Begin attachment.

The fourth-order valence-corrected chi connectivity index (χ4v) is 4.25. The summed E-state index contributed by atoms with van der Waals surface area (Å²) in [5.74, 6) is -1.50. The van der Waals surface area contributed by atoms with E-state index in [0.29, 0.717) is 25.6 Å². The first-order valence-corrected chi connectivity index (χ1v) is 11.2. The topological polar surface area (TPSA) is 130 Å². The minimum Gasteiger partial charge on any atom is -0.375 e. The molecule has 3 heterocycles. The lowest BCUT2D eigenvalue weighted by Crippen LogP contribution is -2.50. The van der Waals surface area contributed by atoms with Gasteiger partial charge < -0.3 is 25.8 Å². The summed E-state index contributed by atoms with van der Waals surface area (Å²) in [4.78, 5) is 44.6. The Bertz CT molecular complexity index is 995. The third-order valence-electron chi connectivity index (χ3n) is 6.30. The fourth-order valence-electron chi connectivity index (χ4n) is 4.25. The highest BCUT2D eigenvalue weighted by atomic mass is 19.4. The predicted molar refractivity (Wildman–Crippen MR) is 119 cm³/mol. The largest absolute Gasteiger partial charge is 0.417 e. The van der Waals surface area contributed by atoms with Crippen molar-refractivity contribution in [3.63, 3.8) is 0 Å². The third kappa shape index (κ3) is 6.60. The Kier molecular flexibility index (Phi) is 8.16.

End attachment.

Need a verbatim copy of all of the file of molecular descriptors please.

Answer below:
The fourth-order valence-corrected chi connectivity index (χ4v) is 4.25. The summed E-state index contributed by atoms with van der Waals surface area (Å²) in [5.74, 6) is -1.50. The van der Waals surface area contributed by atoms with E-state index in [0.29, 0.717) is 25.6 Å². The first-order valence-corrected chi connectivity index (χ1v) is 11.2. The topological polar surface area (TPSA) is 130 Å². The minimum Gasteiger partial charge on any atom is -0.375 e. The molecule has 3 heterocycles. The lowest BCUT2D eigenvalue weighted by Crippen LogP contribution is -2.50. The van der Waals surface area contributed by atoms with Gasteiger partial charge < -0.3 is 25.8 Å². The summed E-state index contributed by atoms with van der Waals surface area (Å²) in [4.78, 5) is 44.6. The Bertz CT molecular complexity index is 995. The third-order valence-electron chi connectivity index (χ3n) is 6.30. The fourth-order valence-electron chi connectivity index (χ4n) is 4.25. The highest BCUT2D eigenvalue weighted by atomic mass is 19.4. The predicted molar refractivity (Wildman–Crippen MR) is 119 cm³/mol. The largest absolute Gasteiger partial charge is 0.417 e. The van der Waals surface area contributed by atoms with Crippen molar-refractivity contribution in [3.63, 3.8) is 0 Å². The third kappa shape index (κ3) is 6.60. The Kier molecular flexibility index (Phi) is 8.16.